Comorbidities 
The most common underlying diseases in our patients were hypertension (36.7%), diabetes mellitus (27%), and coronary artery disease (26.9%). The total case fatality rate reported from our study was 155 (31.4%). Of this case fatality rate, 21 patients (13.5%) had both hypothyroidism and COVID-19, while 134 (86.5%) had COVID-19 without hypothyroidism. Furthermore, hypertensive patients had the highest comorbid case fatality (41.9%). Significantly, cancer patients with COVID-19 had an increased chance of death (P<0.001). Case fatality rates for the stratified age groups and other comorbidities assessed in this study can be seen in Table 2.


4. Discussion
In COVID-19 patients, hypothyroidism can cause complications as the virus already weakens the immune system. COVID-19 patients with pre-existing hypothyroidism need proper care and monitoring to prevent further health complications. The principal findings from this retrospective study indicate that the commonness of hypothyroidism among COVID-19 patients was low. Additionally, comorbidities such as hypertension and cancer may play a critical role in the poor outcome of COVID-19 patients.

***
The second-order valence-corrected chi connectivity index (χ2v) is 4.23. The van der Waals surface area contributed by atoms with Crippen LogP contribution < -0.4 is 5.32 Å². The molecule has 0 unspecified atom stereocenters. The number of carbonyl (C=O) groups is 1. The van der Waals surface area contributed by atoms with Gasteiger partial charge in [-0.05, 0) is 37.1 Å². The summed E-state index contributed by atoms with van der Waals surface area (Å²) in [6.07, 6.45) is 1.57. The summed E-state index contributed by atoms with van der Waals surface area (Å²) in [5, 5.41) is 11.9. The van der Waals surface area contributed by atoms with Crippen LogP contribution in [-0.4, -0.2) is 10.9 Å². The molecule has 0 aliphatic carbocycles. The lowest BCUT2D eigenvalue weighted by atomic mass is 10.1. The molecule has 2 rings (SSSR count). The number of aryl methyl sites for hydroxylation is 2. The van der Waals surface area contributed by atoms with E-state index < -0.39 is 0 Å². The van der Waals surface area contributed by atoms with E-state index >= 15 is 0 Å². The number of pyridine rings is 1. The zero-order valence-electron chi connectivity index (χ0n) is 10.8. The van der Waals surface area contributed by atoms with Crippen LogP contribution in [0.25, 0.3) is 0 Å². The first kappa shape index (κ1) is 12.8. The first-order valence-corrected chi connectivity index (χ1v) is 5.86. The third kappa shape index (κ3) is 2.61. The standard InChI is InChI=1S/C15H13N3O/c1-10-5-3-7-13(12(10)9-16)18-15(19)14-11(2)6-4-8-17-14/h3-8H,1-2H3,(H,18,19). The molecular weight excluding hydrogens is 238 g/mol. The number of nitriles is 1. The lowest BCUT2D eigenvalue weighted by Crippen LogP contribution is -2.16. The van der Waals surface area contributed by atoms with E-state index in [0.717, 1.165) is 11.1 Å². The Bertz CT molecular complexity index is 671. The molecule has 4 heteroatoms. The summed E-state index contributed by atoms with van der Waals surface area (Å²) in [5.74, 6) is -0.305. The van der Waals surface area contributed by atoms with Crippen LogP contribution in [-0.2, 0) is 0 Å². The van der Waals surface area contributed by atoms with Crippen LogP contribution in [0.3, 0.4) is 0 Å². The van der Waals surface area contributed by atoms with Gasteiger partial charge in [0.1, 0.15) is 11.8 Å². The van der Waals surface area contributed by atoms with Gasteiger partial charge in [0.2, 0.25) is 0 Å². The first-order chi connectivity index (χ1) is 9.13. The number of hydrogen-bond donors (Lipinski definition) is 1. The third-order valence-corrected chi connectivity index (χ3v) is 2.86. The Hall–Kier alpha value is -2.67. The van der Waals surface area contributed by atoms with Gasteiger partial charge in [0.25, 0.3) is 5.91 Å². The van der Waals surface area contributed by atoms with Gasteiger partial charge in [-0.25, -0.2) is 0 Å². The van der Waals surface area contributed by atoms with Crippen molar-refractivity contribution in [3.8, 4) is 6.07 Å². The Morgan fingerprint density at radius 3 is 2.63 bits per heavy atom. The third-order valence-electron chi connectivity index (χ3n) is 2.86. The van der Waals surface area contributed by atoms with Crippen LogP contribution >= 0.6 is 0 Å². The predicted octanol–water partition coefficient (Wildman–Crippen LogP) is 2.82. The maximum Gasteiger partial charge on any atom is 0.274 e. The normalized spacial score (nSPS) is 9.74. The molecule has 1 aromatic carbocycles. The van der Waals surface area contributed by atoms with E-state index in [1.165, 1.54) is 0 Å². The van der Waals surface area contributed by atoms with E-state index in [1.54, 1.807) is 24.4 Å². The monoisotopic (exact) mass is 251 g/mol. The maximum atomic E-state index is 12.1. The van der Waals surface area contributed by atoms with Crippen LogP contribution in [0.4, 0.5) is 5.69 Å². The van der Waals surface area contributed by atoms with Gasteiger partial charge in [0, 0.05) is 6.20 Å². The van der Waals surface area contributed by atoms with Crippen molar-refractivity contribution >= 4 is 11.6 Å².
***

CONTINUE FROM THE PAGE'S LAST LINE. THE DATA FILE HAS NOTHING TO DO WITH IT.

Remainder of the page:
With a prevalence of 13.2%, of which 60% of the patients were females, and 40% were males, this may seem low; however, compared with the prevalence of hypothyroidism in the general Iranian population, this was higher (13.4% vs 2.3%) [15]. Therefore, our study supports the available research data that hypothyroidism is more common in Iranian women than men. Additionally, we found that the general case mortality rate was higher in males than in females (57.4% vs 42.6%). This also confirms the hypothesis that COVID-19 mortality is higher in the male gender [16]. Fortunately, among the study subjects, most were discharged, out of which 87.0% did not have a history of hypothyroidism, and 13.0% had a history of hypothyroidism. Approximately 32.3% of patients with pre-existing hypothyroidism expired. As shown in Table 2, there was no statistically significant difference between expired and discharged groups in patients with hypothyroidism (32.3% vs 67.7%) (P=0.87). Our findings and hypothesis align with van Gerwen et al. retrospective cohort study on 3703 patients with COVID-19 in the United States. They reported that 6.8% had hypothyroidism, and 68.1% of the patients with hypothyroidism needed hospitalization. Nonetheless, hypothyroidism was not linked with an increased risk of COVID-19 hospitalization or other worse possibilities, such as death, compared to non-hypothyroid cases [17].